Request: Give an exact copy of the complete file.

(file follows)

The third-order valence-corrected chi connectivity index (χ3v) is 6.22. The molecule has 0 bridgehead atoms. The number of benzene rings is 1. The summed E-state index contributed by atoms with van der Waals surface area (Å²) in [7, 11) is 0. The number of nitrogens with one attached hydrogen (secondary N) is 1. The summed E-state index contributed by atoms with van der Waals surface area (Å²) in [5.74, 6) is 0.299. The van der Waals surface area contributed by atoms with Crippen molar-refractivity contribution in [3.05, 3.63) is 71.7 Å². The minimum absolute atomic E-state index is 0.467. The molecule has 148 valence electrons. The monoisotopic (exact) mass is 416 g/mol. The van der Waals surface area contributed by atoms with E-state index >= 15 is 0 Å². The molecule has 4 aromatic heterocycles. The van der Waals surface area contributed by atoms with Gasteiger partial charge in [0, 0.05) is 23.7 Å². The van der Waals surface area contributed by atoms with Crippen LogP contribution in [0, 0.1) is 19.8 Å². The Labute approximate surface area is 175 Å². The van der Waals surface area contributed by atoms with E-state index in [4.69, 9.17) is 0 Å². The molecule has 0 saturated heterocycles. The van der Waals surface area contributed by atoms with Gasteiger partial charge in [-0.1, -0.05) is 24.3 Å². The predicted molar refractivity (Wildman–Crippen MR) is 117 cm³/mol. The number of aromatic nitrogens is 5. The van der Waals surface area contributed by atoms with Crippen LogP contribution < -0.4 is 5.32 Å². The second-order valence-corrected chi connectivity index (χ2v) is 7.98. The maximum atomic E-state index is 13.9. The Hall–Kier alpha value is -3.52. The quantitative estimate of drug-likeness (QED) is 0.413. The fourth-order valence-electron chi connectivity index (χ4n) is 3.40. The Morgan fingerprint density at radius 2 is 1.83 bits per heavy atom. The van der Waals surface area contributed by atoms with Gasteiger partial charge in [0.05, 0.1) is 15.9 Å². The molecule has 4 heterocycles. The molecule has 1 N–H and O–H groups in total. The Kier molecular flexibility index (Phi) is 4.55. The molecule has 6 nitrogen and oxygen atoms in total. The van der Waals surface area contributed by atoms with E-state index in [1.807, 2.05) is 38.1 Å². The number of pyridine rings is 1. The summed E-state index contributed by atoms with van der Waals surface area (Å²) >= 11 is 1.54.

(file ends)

The third-order valence-corrected chi connectivity index (χ3v) is 6.22. The molecule has 0 bridgehead atoms. The number of benzene rings is 1. The summed E-state index contributed by atoms with van der Waals surface area (Å²) in [7, 11) is 0. The number of nitrogens with one attached hydrogen (secondary N) is 1. The summed E-state index contributed by atoms with van der Waals surface area (Å²) in [5.74, 6) is 0.299. The van der Waals surface area contributed by atoms with Crippen molar-refractivity contribution in [3.05, 3.63) is 71.7 Å². The minimum absolute atomic E-state index is 0.467. The molecule has 148 valence electrons. The monoisotopic (exact) mass is 416 g/mol. The van der Waals surface area contributed by atoms with E-state index >= 15 is 0 Å². The molecule has 4 aromatic heterocycles. The van der Waals surface area contributed by atoms with Gasteiger partial charge in [0, 0.05) is 23.7 Å². The van der Waals surface area contributed by atoms with Crippen LogP contribution in [0, 0.1) is 19.8 Å². The Labute approximate surface area is 175 Å². The van der Waals surface area contributed by atoms with E-state index in [4.69, 9.17) is 0 Å². The molecule has 0 saturated heterocycles. The van der Waals surface area contributed by atoms with Gasteiger partial charge in [-0.1, -0.05) is 24.3 Å². The predicted molar refractivity (Wildman–Crippen MR) is 117 cm³/mol. The number of aromatic nitrogens is 5. The van der Waals surface area contributed by atoms with Crippen LogP contribution < -0.4 is 5.32 Å². The second-order valence-corrected chi connectivity index (χ2v) is 7.98. The maximum atomic E-state index is 13.9. The Hall–Kier alpha value is -3.52. The quantitative estimate of drug-likeness (QED) is 0.413. The fourth-order valence-electron chi connectivity index (χ4n) is 3.40. The Morgan fingerprint density at radius 2 is 1.83 bits per heavy atom. The van der Waals surface area contributed by atoms with Gasteiger partial charge in [0.05, 0.1) is 15.9 Å². The molecule has 4 heterocycles. The molecule has 1 N–H and O–H groups in total. The Kier molecular flexibility index (Phi) is 4.55. The molecule has 6 nitrogen and oxygen atoms in total. The van der Waals surface area contributed by atoms with E-state index in [1.807, 2.05) is 38.1 Å². The number of pyridine rings is 1. The summed E-state index contributed by atoms with van der Waals surface area (Å²) >= 11 is 1.54.